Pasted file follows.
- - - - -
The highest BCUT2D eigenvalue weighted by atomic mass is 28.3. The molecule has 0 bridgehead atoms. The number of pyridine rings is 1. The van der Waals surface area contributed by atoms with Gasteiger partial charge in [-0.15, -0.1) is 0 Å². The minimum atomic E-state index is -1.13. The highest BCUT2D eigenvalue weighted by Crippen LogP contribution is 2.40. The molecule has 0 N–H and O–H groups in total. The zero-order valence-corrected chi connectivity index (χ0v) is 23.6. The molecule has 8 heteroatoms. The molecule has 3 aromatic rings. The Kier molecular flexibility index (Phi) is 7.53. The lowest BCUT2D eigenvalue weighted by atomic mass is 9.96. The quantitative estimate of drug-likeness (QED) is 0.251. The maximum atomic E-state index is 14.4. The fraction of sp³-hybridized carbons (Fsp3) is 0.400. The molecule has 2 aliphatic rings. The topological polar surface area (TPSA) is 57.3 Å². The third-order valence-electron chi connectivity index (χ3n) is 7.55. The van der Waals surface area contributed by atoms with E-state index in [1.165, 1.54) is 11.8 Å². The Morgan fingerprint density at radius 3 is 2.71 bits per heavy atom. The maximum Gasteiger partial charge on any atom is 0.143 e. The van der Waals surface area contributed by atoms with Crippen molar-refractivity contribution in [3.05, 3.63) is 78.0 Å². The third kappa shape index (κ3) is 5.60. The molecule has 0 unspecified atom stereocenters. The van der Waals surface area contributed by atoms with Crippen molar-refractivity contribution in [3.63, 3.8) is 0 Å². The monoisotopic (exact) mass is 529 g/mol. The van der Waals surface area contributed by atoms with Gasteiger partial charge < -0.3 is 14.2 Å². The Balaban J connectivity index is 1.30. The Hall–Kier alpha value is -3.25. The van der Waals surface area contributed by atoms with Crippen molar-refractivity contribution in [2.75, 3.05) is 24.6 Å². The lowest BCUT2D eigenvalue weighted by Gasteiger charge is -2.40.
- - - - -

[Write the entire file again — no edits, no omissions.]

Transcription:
The highest BCUT2D eigenvalue weighted by atomic mass is 28.3. The molecule has 0 bridgehead atoms. The number of pyridine rings is 1. The van der Waals surface area contributed by atoms with Gasteiger partial charge in [-0.15, -0.1) is 0 Å². The minimum atomic E-state index is -1.13. The highest BCUT2D eigenvalue weighted by Crippen LogP contribution is 2.40. The molecule has 0 N–H and O–H groups in total. The zero-order valence-corrected chi connectivity index (χ0v) is 23.6. The molecule has 8 heteroatoms. The molecule has 3 aromatic rings. The Kier molecular flexibility index (Phi) is 7.53. The lowest BCUT2D eigenvalue weighted by atomic mass is 9.96. The quantitative estimate of drug-likeness (QED) is 0.251. The maximum atomic E-state index is 14.4. The fraction of sp³-hybridized carbons (Fsp3) is 0.400. The molecule has 2 aliphatic rings. The topological polar surface area (TPSA) is 57.3 Å². The third-order valence-electron chi connectivity index (χ3n) is 7.55. The van der Waals surface area contributed by atoms with E-state index in [1.165, 1.54) is 11.8 Å². The Morgan fingerprint density at radius 3 is 2.71 bits per heavy atom. The maximum Gasteiger partial charge on any atom is 0.143 e. The van der Waals surface area contributed by atoms with Crippen molar-refractivity contribution in [3.05, 3.63) is 78.0 Å². The third kappa shape index (κ3) is 5.60. The molecule has 0 unspecified atom stereocenters. The van der Waals surface area contributed by atoms with Crippen molar-refractivity contribution in [3.63, 3.8) is 0 Å². The monoisotopic (exact) mass is 529 g/mol. The van der Waals surface area contributed by atoms with Gasteiger partial charge < -0.3 is 14.2 Å². The Balaban J connectivity index is 1.30. The Hall–Kier alpha value is -3.25. The van der Waals surface area contributed by atoms with Crippen molar-refractivity contribution in [2.75, 3.05) is 24.6 Å². The lowest BCUT2D eigenvalue weighted by Gasteiger charge is -2.40.